Abadesi has found that, unfortunately, to rise in a workplace not optimised for them, “women have to make difficult personal choices around how to behave in a patriarchal society at workplaces where leadership is predominantly male.”

So, in a working world where they are penalised for being too successful and penalised for not shouting about their successes enough, how can women advocate for themselves in order to earn their worth?

How to negotiate a pay rise

According to Abadesi, when it comes to unlocking the salary they deserve, women must be tactical. She advises that it’s important to plan ahead and start the conversation early: “You don’t want your employer to be surprised or caught off guard”.

A negotiation is always daunting and the best way to alleviate those feelings is to prepare ahead of time. Abadesi recommends considering past negotiations and what went well or didn’t:

“Perhaps you were caught off guard, in which case rehearsing the conversation with a friend could be a great help. Perhaps you felt you lacked relevant information about your market rate, in which case you should explore sites like Glassdoor and Indeed for that information.”

She points out that it’s worth remembering women tend to underestimate themselves in the workplace, “so always aim for the upper end of the brackets you find when looking at ads of similar jobs.”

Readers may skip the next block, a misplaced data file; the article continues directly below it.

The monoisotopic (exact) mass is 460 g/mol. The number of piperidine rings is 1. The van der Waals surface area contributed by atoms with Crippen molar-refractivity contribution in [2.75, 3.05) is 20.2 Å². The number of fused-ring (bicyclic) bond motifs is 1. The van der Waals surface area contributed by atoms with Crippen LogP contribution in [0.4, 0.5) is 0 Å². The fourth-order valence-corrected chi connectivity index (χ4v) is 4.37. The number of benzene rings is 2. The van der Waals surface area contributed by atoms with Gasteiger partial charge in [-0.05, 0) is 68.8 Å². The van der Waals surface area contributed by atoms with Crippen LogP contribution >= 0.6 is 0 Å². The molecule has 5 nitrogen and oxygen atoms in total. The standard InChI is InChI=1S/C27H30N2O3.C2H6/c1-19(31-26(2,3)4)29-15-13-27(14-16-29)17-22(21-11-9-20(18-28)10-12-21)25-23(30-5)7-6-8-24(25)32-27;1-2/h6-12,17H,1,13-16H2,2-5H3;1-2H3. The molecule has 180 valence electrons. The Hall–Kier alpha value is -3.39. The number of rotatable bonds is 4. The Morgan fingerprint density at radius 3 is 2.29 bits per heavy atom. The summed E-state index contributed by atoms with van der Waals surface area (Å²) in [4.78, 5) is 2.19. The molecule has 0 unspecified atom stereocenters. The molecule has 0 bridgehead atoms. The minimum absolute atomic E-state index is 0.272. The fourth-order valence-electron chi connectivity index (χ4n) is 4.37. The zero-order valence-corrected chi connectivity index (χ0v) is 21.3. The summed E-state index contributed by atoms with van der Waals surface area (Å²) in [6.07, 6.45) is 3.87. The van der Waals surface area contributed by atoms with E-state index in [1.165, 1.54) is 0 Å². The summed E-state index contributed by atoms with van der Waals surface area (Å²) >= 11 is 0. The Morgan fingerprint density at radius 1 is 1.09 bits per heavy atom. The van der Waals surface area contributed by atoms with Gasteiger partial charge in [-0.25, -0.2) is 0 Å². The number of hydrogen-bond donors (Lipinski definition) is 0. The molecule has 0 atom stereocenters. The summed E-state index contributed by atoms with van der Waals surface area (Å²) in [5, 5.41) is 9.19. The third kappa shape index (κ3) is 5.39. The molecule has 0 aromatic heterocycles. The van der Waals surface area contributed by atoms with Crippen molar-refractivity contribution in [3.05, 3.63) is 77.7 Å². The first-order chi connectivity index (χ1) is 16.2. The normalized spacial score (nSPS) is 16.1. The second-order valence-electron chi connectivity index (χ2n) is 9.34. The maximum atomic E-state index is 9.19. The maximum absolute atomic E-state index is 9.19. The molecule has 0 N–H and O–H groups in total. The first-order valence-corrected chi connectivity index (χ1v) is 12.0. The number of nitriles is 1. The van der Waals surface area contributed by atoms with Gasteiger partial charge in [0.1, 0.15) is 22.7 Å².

Abadesi has also found that one way of confronting your employer if they invalidate your concerns over male privilege or deny your pay evaluation request, is to use the data that’s out there to back up any complaints of unfair treatment:

“It’s important to have data points like gender bias studies at hand, so when you see bias at play […] you have relevant data to come back with to challenge them.” 

What to do when a salary negotiation doesn’t go to plan

The stress around asking for a pay rise can often become so much that it seems easier to avoid the conversation altogether.

However, it’s worth thinking about where these feelings come from in the first place and asking yourself – what’s the worst that can happen? 

Abadesi maintains that one of the first steps of negotiation is to come to terms with what you fear the most:

“For many of us, that’s rejection. Visualising a rejection can actually be a powerful way to build your confidence around the upcoming conversation. Confronting one of the things we’re most afraid of helps us turn it from the unknown into a knowable possibility that we can conquer.”

If your employer does say no, it doesn’t need to be over. As Abadesi acknowledges, “Negotiations can be very draining. You have the option of revisiting the conversation in future or exploring other options. It could be valuable to revisit your motivations and priorities and consider what the best next step would be in light of those”.

Ultimately, Abadesi says, it’s vital to put your own wellbeing first: “your mental health and dignity comes above all else. Only ever be tactical in a way that feels true to your values and motivations”.

Salary Negotiation for Women in the Workplace offers an in-depth exploration of the themes discussed in this article, as well as the up-to-date knowledge and support you need to create a bulletproof plan for earning the salary increase you deserve. Additionally, you can discover and make use of the top 8 salary negotiation tips for women.

Join Hustle Crew’s free negotiation course today